1. Huckabee Calls for the Quarantine of AIDS Victims

  2. Huckabee Enables the Politically-Motivated Parole of Repeat Rapist/Murderer

  3. Huckabee Offers Faith-Based Pardons

  4. Huckabee Undermines the Teaching of Evolution

  5. Huckabee Speaks for God

  6. Huckabee Speaks to God

  7. Huckabee Claims God Behind His Rise in the Polls

  8. Huckabee Proclaims His Theology Degree a Unique Qualification to Fight Terrorism

  9. Huckabee Flip-Flops, Calls for Federal Abortion Ban

  10. Huckabee Calls for Consumption Tax, Abolition of the IRS

Thursday, February 07, 2008

Random election thoughts from Grishnash

From Grishnash via email:
  • Ron Paul will be the first candidate involuntarily eliminated from the race in the likely event he doesn't win Louisiana.
  • McCain can wrap up the nomination no earlier than the Puerto Rico primary (Feb 24th).
  • If the margins of victory don't average at least 65/35 for Obama, or 61/39 for Clinton across the remaining 26 states and territories, the Democratic nominee will go into the convention undecided.
Wow, a convention that wouldn't be an excruciatingly dull exercise in ceremonial pomp. That should be interesting. I'm sure all the political analysis shows will welcome the boost in ratings.

Monday, February 04, 2008

Who does better against McCain, Obama or Clinton?

One important consideration many Democrats (including commenters on this blog) want to take into account when deciding who to vote for in the primary is: who would do best against the likely Republican nominee, John McCain?

Fortunately, we do have some data on this. RealClearPolitics has been tracking head-to-head polls of Clinton vs. McCain and Obama vs. McCain. Here are their averages:

McCain vs. Clinton: McCain +1.9%
McCain vs. Obama: McCain +0.6%

So according to RCP, Obama polls slightly better against McCain than Clinton does.

This data also shows that the Democrats will have their work cut out for them taking McCain down. I think tying him to the deeply unpopular Iraq occupation is one way to go on this.

Sunday, February 03, 2008

Obama vs. Clinton on the Iraq occupation

Here's one of the major reasons I'm supporting Obama over Clinton (from a Christopher Hayes essay in The Nation via Pandagon):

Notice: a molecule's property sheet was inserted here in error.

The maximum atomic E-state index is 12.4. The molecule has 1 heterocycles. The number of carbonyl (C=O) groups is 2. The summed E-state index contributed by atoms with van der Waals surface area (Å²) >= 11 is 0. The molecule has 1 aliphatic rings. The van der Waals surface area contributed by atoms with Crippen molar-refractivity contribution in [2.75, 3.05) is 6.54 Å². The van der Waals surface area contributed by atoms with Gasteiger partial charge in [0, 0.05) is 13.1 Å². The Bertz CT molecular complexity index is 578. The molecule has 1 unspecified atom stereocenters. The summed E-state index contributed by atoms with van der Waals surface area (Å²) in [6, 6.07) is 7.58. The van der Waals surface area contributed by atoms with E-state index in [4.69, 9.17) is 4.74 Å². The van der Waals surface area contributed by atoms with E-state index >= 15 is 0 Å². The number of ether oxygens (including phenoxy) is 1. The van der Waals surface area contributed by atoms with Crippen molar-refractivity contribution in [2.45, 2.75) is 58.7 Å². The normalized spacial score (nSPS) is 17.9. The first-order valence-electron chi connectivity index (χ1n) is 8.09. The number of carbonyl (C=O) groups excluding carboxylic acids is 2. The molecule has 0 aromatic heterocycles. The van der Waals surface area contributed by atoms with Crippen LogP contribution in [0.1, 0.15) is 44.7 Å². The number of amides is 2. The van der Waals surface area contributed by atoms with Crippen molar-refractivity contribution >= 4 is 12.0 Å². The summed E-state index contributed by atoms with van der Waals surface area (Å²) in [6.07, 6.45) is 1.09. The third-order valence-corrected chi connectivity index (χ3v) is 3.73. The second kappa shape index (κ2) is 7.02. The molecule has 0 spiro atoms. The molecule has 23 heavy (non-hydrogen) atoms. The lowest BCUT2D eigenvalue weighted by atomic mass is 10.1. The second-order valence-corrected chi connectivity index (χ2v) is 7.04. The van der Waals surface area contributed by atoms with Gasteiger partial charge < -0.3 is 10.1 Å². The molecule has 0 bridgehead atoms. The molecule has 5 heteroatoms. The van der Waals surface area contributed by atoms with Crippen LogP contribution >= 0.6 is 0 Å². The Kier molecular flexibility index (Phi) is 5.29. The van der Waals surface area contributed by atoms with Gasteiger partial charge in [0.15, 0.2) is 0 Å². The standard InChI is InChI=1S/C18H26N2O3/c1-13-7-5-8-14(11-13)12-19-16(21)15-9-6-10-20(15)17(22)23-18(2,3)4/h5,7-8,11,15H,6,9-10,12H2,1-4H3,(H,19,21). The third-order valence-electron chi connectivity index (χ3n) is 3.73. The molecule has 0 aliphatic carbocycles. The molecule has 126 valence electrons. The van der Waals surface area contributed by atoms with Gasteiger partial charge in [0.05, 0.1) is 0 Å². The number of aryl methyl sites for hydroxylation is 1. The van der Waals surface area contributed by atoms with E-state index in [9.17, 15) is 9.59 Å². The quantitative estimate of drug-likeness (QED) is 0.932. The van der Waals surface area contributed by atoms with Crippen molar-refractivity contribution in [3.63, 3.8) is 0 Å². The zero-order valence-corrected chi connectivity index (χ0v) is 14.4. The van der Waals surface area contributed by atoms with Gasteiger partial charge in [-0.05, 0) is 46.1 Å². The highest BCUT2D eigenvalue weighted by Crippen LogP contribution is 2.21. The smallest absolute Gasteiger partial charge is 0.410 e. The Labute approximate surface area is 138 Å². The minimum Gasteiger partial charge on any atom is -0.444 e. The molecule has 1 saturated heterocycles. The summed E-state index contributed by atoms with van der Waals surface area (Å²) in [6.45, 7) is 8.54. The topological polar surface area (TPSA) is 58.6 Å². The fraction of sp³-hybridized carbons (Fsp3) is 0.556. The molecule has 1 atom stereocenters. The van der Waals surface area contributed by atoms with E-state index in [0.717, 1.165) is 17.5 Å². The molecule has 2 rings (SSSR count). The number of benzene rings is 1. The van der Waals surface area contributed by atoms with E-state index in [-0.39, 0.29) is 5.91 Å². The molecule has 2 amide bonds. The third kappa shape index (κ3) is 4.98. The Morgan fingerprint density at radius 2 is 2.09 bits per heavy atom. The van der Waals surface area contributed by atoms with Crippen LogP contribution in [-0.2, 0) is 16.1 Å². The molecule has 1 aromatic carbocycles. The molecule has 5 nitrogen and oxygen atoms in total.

The war is the most obvious and powerful distinction between the two: Hillary Clinton voted for and supported the most disastrous American foreign policy decision since Vietnam, and Barack Obama (at a time when it was deeply courageous to do so) spoke out against it. In this campaign, their proposals are relatively similar, but in rhetoric and posture Clinton has played hawk to Obama's dove, attacking from the right on everything from the use of first-strike nuclear weapons to negotiating with Iran's president. Her hawkishness relative to Obama's is mirrored in her circle of advisers. As my colleague Ari Berman has reported in these pages, it's a circle dominated by people who believed and believe that waging pre-emptive war on Iraq was the right thing to do. Obama's circle is made up overwhelmingly of people who thought the Iraq War was a mistake.
Emphasis mine.

Getting up in the morning is against nature for teens

Minipundit links to this NYT editorial:

A recent Op-Ed article in The Times cited a National Sleep Foundation survey in which more than a quarter of the students reported that they fell asleep in class at least once a week. Researchers say this is true because youngsters — beginning around age 12 until they reach their mid-20s — only start producing melatonin, the sleep-inducing hormone, around 11 p.m. and that production peaks until about 7 a.m. In adults, melatonin peaks until around 4 a.m. Trying to wake up a teenager before 7 o’clock is like trying to awake an adult before 4 a.m.

The obvious remedy would be for high schools to start later — well after 8 a.m. A handful of schools that have switched have reported beneficial results. School officials in Minneapolis say that attendance improved and students’ grades rose slightly after they changed to an 8:40 a.m. start several years ago.
No duh. Minipundit:
Well, that's certainly what it feels like when my alarm goes off at 6:50AM every weekday morning. It's only after 10-15 minutes of blog reading that I feel up to getting out of bed and ready for school. And it's definitely more of a function of what time I get up than of what time I go to sleep. I can go to sleep at 10PM or 2AM, and either way I'll be tired at 6:50AM, but willing and eager to go as soon after as 7:30AM. So delaying school from 8:00 to, say, 9:30 would definitely constitute progress.
I don't like getting up that early, and I'm an adult (in my mid-thirties, no less). And I too sometimes feel that in the groggiest early morning, the only thing I can do is read blogs. Of course, Quinn has his own ideas about when to wake up. (Maybe if teenagers knew how early babies liked to wake up, they'd be more conscientious about using birth control.)

I'm glad to hear that my home town of Minneapolis is doing the sensible thing and starting high school at a reasonable hour.

McCain runs away from bills he once championed

To show what a good little right-wing soldier he is, McCain has abandoned a number of bills that he used to champion. He didn't just support these bills, mind you, he actually fought for them. And not back in the 1970's, but within the past few years. Carpetbagger Report (via DailyKos) has the goods: